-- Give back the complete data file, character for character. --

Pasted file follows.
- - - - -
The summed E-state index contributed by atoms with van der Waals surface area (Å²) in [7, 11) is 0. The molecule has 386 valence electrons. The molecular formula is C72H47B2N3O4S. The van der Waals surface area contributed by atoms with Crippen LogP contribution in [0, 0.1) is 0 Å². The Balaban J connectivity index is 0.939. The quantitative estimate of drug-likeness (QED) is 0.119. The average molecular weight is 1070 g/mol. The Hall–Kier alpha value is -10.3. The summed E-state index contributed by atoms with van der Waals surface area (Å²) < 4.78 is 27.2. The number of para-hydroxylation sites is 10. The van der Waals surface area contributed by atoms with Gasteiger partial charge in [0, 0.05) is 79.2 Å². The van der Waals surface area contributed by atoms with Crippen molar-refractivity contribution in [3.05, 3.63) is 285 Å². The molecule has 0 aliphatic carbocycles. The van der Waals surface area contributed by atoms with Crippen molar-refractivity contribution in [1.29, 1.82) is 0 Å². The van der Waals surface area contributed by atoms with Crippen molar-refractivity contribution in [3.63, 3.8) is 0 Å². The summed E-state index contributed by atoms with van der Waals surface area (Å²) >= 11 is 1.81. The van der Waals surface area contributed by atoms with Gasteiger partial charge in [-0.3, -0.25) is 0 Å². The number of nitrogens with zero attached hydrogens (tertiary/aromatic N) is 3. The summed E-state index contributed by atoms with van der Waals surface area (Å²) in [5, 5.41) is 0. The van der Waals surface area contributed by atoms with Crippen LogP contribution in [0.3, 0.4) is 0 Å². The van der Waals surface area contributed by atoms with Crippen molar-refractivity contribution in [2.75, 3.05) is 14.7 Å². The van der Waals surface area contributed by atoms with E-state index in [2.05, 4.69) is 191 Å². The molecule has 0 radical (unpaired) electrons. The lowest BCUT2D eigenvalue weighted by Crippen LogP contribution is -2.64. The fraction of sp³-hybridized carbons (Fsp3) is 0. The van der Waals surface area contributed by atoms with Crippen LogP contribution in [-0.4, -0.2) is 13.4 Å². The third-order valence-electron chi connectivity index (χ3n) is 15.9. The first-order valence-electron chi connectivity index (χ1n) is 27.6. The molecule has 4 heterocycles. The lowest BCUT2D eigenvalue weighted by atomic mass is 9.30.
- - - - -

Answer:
The summed E-state index contributed by atoms with van der Waals surface area (Å²) in [7, 11) is 0. The molecule has 386 valence electrons. The molecular formula is C72H47B2N3O4S. The van der Waals surface area contributed by atoms with Crippen LogP contribution in [0, 0.1) is 0 Å². The Balaban J connectivity index is 0.939. The quantitative estimate of drug-likeness (QED) is 0.119. The average molecular weight is 1070 g/mol. The Hall–Kier alpha value is -10.3. The summed E-state index contributed by atoms with van der Waals surface area (Å²) < 4.78 is 27.2. The number of para-hydroxylation sites is 10. The van der Waals surface area contributed by atoms with Gasteiger partial charge in [0, 0.05) is 79.2 Å². The van der Waals surface area contributed by atoms with Crippen molar-refractivity contribution in [3.05, 3.63) is 285 Å². The molecule has 0 aliphatic carbocycles. The van der Waals surface area contributed by atoms with Crippen molar-refractivity contribution in [1.29, 1.82) is 0 Å². The van der Waals surface area contributed by atoms with Crippen molar-refractivity contribution in [3.63, 3.8) is 0 Å². The summed E-state index contributed by atoms with van der Waals surface area (Å²) >= 11 is 1.81. The van der Waals surface area contributed by atoms with Gasteiger partial charge in [-0.3, -0.25) is 0 Å². The number of nitrogens with zero attached hydrogens (tertiary/aromatic N) is 3. The summed E-state index contributed by atoms with van der Waals surface area (Å²) in [5, 5.41) is 0. The van der Waals surface area contributed by atoms with Crippen LogP contribution in [0.3, 0.4) is 0 Å². The van der Waals surface area contributed by atoms with Crippen molar-refractivity contribution in [2.75, 3.05) is 14.7 Å². The van der Waals surface area contributed by atoms with E-state index in [2.05, 4.69) is 191 Å². The molecule has 0 radical (unpaired) electrons. The lowest BCUT2D eigenvalue weighted by Crippen LogP contribution is -2.64. The fraction of sp³-hybridized carbons (Fsp3) is 0. The van der Waals surface area contributed by atoms with Crippen LogP contribution in [-0.4, -0.2) is 13.4 Å². The third-order valence-electron chi connectivity index (χ3n) is 15.9. The first-order valence-electron chi connectivity index (χ1n) is 27.6. The molecule has 4 heterocycles. The lowest BCUT2D eigenvalue weighted by atomic mass is 9.30.